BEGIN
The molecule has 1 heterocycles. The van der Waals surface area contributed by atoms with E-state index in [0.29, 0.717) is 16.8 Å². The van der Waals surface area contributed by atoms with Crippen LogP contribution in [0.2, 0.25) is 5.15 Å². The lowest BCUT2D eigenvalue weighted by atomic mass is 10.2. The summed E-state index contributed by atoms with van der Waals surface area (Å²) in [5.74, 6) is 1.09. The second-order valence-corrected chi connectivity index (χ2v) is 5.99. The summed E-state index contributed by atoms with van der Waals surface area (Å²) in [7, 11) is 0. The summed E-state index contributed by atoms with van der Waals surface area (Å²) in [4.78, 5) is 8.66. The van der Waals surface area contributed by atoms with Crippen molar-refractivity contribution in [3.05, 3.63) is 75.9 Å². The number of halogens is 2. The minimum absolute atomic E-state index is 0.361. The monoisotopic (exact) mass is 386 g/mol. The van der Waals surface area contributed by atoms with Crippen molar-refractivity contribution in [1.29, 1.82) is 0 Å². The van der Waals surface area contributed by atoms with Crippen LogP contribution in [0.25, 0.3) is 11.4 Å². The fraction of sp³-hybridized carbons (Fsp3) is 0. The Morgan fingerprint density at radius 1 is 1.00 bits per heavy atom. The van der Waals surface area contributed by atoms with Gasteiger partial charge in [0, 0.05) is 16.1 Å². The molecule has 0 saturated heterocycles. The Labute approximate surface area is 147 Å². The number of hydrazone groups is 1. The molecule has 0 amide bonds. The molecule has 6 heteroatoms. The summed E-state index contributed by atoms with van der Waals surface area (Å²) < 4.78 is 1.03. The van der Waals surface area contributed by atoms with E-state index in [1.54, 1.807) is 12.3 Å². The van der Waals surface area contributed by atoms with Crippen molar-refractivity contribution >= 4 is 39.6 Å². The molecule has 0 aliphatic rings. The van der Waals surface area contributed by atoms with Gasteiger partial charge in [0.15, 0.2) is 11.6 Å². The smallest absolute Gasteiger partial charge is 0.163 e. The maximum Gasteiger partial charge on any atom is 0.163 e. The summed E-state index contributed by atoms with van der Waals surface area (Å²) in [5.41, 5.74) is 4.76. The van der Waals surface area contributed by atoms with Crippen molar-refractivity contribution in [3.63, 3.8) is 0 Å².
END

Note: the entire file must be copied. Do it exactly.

The molecule has 1 heterocycles. The van der Waals surface area contributed by atoms with E-state index in [0.29, 0.717) is 16.8 Å². The van der Waals surface area contributed by atoms with Crippen LogP contribution in [0.2, 0.25) is 5.15 Å². The lowest BCUT2D eigenvalue weighted by atomic mass is 10.2. The summed E-state index contributed by atoms with van der Waals surface area (Å²) in [5.74, 6) is 1.09. The second-order valence-corrected chi connectivity index (χ2v) is 5.99. The summed E-state index contributed by atoms with van der Waals surface area (Å²) in [7, 11) is 0. The summed E-state index contributed by atoms with van der Waals surface area (Å²) in [4.78, 5) is 8.66. The van der Waals surface area contributed by atoms with Crippen molar-refractivity contribution in [3.05, 3.63) is 75.9 Å². The number of halogens is 2. The minimum absolute atomic E-state index is 0.361. The monoisotopic (exact) mass is 386 g/mol. The van der Waals surface area contributed by atoms with Crippen molar-refractivity contribution in [1.29, 1.82) is 0 Å². The van der Waals surface area contributed by atoms with Crippen LogP contribution in [0.25, 0.3) is 11.4 Å². The fraction of sp³-hybridized carbons (Fsp3) is 0. The Morgan fingerprint density at radius 1 is 1.00 bits per heavy atom. The van der Waals surface area contributed by atoms with Gasteiger partial charge in [0, 0.05) is 16.1 Å². The molecule has 0 saturated heterocycles. The Labute approximate surface area is 147 Å². The number of hydrazone groups is 1. The molecule has 0 amide bonds. The molecule has 6 heteroatoms. The summed E-state index contributed by atoms with van der Waals surface area (Å²) < 4.78 is 1.03. The van der Waals surface area contributed by atoms with E-state index in [1.54, 1.807) is 12.3 Å². The van der Waals surface area contributed by atoms with Crippen molar-refractivity contribution >= 4 is 39.6 Å². The molecule has 0 aliphatic rings. The van der Waals surface area contributed by atoms with Gasteiger partial charge in [0.15, 0.2) is 11.6 Å². The smallest absolute Gasteiger partial charge is 0.163 e. The maximum Gasteiger partial charge on any atom is 0.163 e. The summed E-state index contributed by atoms with van der Waals surface area (Å²) in [5.41, 5.74) is 4.76. The van der Waals surface area contributed by atoms with Crippen molar-refractivity contribution in [3.63, 3.8) is 0 Å².